posted 9 years ago

Hi there,

I am trying to implement the Linest function found in Microsoft Excel but in Java. I am not very good in math. I searched on the Internet for a good and deep explanation for this function, but didn't succeed in finding any. I want to find the linest for a chunk of data.

In Excel, it is like this:

=LINEST(C2:C32,D2:K32,TRUE,TRUE)

Have somebody worked with implmenting this function in his/her code?

I will appreciate any help.

Thanks

I am trying to implement the Linest function found in Microsoft Excel but in Java. I am not very good in math. I searched on the Internet for a good and deep explanation for this function, but didn't succeed in finding any. I want to find the linest for a chunk of data.

In Excel, it is like this:

=LINEST(C2:C32,D2:K32,TRUE,TRUE)

Have somebody worked with implmenting this function in his/her code?

I will appreciate any help.

Thanks

posted 9 years ago

Welcome to the JavaRanch.

JavaRanch is Not A Code Mill. We'd love to help you with your problem, but you are going to have to Show Some Effort.

I was able to find a number of descriptions of LINEST with a search. Exactly what is the problem you have?

JavaRanch is Not A Code Mill. We'd love to help you with your problem, but you are going to have to Show Some Effort.

I was able to find a number of descriptions of LINEST with a search. Exactly what is the problem you have?

posted 9 years ago

By reading the doc to which previous poster pointed you, I see that LINEST is a least-squares algorithm for fitting a straight line to some data points.

If you Google for "least squares Java", you are perhaps more likely to come up with hits that will give hints, or maybe even code, for doing it.

I would like to recommend that you try not to slavishly replicate the exact behaviour of LINEST, which is of course a function whose interface is designed to work with a spreadsheet, not in an object-oriented program with exception handling etc. Try to write (or borrow) a proper Java implementation of least-squares algorithm.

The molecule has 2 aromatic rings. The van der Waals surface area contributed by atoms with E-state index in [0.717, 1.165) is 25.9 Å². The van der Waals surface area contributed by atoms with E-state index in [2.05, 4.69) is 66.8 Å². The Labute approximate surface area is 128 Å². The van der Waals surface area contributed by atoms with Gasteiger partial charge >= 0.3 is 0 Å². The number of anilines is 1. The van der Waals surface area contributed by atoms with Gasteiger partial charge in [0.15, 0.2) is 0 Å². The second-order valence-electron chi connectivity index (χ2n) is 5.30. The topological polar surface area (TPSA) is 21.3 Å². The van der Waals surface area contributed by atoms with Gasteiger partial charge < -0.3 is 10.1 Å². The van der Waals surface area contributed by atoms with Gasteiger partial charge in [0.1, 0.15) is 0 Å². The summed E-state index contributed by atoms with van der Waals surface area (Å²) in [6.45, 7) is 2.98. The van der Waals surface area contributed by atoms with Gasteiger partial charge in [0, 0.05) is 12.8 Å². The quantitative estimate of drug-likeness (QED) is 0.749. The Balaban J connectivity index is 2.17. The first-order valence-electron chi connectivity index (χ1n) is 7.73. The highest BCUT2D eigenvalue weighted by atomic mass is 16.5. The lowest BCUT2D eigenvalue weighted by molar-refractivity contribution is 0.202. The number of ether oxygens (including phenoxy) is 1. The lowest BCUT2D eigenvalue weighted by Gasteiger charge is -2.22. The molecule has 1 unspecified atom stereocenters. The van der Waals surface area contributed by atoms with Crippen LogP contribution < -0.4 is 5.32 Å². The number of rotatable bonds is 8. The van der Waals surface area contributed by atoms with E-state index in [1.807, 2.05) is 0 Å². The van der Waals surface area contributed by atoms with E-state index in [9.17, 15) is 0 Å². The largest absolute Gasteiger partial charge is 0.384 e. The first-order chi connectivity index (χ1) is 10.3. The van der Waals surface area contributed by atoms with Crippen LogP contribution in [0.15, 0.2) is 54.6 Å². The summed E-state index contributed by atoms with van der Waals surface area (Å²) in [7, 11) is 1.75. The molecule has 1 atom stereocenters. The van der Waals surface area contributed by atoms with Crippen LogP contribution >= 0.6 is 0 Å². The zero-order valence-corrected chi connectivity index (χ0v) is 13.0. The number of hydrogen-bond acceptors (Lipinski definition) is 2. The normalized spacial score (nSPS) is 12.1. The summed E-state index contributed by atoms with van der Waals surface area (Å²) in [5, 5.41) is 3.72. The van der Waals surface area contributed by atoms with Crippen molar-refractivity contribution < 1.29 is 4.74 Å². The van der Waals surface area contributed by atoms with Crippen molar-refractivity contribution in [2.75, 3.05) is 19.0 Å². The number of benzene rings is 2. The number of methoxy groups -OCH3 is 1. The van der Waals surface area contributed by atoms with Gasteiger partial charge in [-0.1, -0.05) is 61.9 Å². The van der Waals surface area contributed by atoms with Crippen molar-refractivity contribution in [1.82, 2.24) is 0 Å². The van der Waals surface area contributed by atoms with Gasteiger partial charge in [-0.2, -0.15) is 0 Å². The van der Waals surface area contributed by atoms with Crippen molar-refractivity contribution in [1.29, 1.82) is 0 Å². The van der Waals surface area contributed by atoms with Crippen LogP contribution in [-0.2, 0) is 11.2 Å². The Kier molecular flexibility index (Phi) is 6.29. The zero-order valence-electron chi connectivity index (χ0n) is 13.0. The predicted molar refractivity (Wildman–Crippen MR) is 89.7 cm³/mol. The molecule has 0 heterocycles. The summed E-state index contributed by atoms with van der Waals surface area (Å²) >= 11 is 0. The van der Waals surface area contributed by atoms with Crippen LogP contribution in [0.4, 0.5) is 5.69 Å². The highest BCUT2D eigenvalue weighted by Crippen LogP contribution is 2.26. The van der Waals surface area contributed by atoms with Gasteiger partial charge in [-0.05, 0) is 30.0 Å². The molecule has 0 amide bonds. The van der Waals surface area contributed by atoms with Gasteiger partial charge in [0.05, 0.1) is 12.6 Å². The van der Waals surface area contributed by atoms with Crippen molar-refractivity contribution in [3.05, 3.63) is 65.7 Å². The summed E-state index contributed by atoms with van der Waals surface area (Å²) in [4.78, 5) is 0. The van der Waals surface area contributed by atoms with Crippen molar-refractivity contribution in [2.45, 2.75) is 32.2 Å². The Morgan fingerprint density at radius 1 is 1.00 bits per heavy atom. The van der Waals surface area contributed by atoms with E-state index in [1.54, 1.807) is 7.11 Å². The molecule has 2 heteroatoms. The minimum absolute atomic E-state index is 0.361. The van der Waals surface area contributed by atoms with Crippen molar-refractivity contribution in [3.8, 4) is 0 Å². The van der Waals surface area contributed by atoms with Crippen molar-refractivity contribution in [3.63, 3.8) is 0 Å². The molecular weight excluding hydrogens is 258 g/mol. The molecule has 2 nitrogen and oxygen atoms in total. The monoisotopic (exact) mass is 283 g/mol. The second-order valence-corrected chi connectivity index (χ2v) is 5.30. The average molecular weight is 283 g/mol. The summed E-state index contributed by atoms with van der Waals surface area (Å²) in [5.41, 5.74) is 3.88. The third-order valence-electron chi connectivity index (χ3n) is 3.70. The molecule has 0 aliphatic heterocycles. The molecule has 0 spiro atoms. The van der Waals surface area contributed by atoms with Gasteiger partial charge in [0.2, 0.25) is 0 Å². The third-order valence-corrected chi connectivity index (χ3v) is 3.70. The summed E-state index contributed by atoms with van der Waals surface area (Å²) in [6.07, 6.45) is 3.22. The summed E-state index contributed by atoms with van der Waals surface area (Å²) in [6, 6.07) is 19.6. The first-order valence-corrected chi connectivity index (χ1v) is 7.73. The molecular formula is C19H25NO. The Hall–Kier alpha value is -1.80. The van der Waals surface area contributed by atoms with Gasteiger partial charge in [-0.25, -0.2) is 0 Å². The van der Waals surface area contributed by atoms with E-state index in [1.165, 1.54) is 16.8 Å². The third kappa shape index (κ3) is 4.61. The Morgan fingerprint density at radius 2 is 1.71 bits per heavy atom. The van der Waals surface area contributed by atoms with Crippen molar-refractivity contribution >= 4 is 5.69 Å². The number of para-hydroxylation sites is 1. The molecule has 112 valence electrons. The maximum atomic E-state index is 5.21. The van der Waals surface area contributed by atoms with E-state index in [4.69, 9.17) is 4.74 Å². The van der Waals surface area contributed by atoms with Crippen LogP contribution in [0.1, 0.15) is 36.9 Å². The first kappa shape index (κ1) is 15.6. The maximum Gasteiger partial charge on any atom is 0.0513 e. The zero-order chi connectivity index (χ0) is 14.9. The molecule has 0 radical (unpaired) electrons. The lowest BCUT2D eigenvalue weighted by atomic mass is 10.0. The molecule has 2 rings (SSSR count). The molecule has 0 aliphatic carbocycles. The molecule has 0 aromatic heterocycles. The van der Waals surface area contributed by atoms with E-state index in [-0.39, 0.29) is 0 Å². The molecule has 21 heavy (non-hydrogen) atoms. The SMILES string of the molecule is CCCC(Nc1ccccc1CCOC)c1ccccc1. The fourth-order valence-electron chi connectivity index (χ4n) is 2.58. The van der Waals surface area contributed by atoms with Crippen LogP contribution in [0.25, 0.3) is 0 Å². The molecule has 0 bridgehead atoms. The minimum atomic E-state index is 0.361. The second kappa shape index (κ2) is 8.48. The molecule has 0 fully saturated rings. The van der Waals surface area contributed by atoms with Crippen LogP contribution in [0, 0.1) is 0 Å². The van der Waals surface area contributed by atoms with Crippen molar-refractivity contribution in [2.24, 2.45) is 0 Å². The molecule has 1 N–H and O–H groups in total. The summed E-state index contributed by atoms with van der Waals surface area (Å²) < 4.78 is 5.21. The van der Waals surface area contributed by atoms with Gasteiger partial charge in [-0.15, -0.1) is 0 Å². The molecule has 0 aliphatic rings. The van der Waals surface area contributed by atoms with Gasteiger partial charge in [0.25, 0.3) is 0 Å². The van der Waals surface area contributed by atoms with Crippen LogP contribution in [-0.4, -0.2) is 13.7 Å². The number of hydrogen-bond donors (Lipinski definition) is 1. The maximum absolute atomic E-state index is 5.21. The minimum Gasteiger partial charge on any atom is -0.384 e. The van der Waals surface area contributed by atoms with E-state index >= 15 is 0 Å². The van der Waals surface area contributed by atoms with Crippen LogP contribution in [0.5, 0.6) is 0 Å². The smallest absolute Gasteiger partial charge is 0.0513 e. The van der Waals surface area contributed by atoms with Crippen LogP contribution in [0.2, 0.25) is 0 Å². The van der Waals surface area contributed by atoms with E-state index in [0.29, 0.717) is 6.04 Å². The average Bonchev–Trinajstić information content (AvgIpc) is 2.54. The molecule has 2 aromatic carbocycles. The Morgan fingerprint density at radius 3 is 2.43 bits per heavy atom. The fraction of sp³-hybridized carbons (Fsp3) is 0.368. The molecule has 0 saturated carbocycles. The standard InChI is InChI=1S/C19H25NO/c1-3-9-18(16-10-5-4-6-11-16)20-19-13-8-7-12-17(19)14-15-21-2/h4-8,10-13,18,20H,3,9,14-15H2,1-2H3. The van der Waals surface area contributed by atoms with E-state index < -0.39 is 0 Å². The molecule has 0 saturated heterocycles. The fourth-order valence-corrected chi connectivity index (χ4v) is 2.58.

When using least-squares in a program, you should include some sort of check for how good the fit was. The least-squares algorithm will produce a straight line, whatever data it is given (within reason). But if the X and Y data do not really have a linear relationship, you will get a terrible fit. Many very bad decisions have been made, based on blindly fitting straight lines (or whatever) to inappropriate data.

If you Google for "least squares Java", you are perhaps more likely to come up with hits that will give hints, or maybe even code, for doing it.

I would like to recommend that you try not to slavishly replicate the exact behaviour of LINEST, which is of course a function whose interface is designed to work with a spreadsheet, not in an object-oriented program with exception handling etc. Try to write (or borrow) a proper Java implementation of least-squares algorithm.

When using least-squares in a program, you should include some sort of check for how good the fit was. The least-squares algorithm will produce a straight line, whatever data it is given (within reason). But if the X and Y data do not really have a linear relationship, you will get a terrible fit. Many very bad decisions have been made, based on blindly fitting straight lines (or whatever) to inappropriate data.

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